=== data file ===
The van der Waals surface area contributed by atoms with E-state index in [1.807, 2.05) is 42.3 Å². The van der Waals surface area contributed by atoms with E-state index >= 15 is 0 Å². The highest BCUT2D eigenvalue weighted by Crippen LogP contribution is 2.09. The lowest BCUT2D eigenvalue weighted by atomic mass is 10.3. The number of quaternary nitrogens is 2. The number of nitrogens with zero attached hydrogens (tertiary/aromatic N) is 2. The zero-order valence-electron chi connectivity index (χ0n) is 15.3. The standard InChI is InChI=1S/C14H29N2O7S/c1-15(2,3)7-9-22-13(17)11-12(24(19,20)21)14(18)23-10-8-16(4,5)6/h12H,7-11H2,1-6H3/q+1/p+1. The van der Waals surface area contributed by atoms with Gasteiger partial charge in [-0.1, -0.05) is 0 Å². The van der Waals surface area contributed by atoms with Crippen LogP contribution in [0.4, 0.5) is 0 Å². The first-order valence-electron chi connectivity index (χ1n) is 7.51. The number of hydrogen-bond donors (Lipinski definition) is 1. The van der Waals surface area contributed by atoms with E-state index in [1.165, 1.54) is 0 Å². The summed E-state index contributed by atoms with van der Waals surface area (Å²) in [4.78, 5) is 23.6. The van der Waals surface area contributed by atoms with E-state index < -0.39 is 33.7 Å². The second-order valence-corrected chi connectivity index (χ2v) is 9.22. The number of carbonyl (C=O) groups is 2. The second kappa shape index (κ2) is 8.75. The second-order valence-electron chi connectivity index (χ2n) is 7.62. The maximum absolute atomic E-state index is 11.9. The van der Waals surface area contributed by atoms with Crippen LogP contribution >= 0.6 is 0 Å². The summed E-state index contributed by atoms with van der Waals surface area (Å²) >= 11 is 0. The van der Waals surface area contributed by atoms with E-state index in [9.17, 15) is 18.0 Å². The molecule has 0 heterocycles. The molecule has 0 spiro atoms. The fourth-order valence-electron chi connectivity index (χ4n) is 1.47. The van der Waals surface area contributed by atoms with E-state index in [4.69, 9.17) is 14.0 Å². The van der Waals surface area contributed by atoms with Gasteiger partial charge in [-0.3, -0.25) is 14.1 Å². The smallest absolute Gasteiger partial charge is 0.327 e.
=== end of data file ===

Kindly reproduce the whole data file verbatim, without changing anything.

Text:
The van der Waals surface area contributed by atoms with E-state index in [1.807, 2.05) is 42.3 Å². The van der Waals surface area contributed by atoms with E-state index >= 15 is 0 Å². The highest BCUT2D eigenvalue weighted by Crippen LogP contribution is 2.09. The lowest BCUT2D eigenvalue weighted by atomic mass is 10.3. The number of quaternary nitrogens is 2. The number of nitrogens with zero attached hydrogens (tertiary/aromatic N) is 2. The zero-order valence-electron chi connectivity index (χ0n) is 15.3. The standard InChI is InChI=1S/C14H29N2O7S/c1-15(2,3)7-9-22-13(17)11-12(24(19,20)21)14(18)23-10-8-16(4,5)6/h12H,7-11H2,1-6H3/q+1/p+1. The van der Waals surface area contributed by atoms with Gasteiger partial charge in [-0.1, -0.05) is 0 Å². The van der Waals surface area contributed by atoms with Crippen LogP contribution in [0.4, 0.5) is 0 Å². The first-order valence-electron chi connectivity index (χ1n) is 7.51. The number of hydrogen-bond donors (Lipinski definition) is 1. The van der Waals surface area contributed by atoms with E-state index in [1.165, 1.54) is 0 Å². The summed E-state index contributed by atoms with van der Waals surface area (Å²) in [4.78, 5) is 23.6. The van der Waals surface area contributed by atoms with E-state index < -0.39 is 33.7 Å². The second-order valence-corrected chi connectivity index (χ2v) is 9.22. The number of carbonyl (C=O) groups is 2. The second kappa shape index (κ2) is 8.75. The second-order valence-electron chi connectivity index (χ2n) is 7.62. The maximum absolute atomic E-state index is 11.9. The van der Waals surface area contributed by atoms with Crippen LogP contribution >= 0.6 is 0 Å². The summed E-state index contributed by atoms with van der Waals surface area (Å²) >= 11 is 0. The van der Waals surface area contributed by atoms with E-state index in [9.17, 15) is 18.0 Å². The molecule has 0 heterocycles. The molecule has 0 spiro atoms. The fourth-order valence-electron chi connectivity index (χ4n) is 1.47. The van der Waals surface area contributed by atoms with E-state index in [4.69, 9.17) is 14.0 Å². The van der Waals surface area contributed by atoms with Gasteiger partial charge in [-0.3, -0.25) is 14.1 Å². The smallest absolute Gasteiger partial charge is 0.327 e.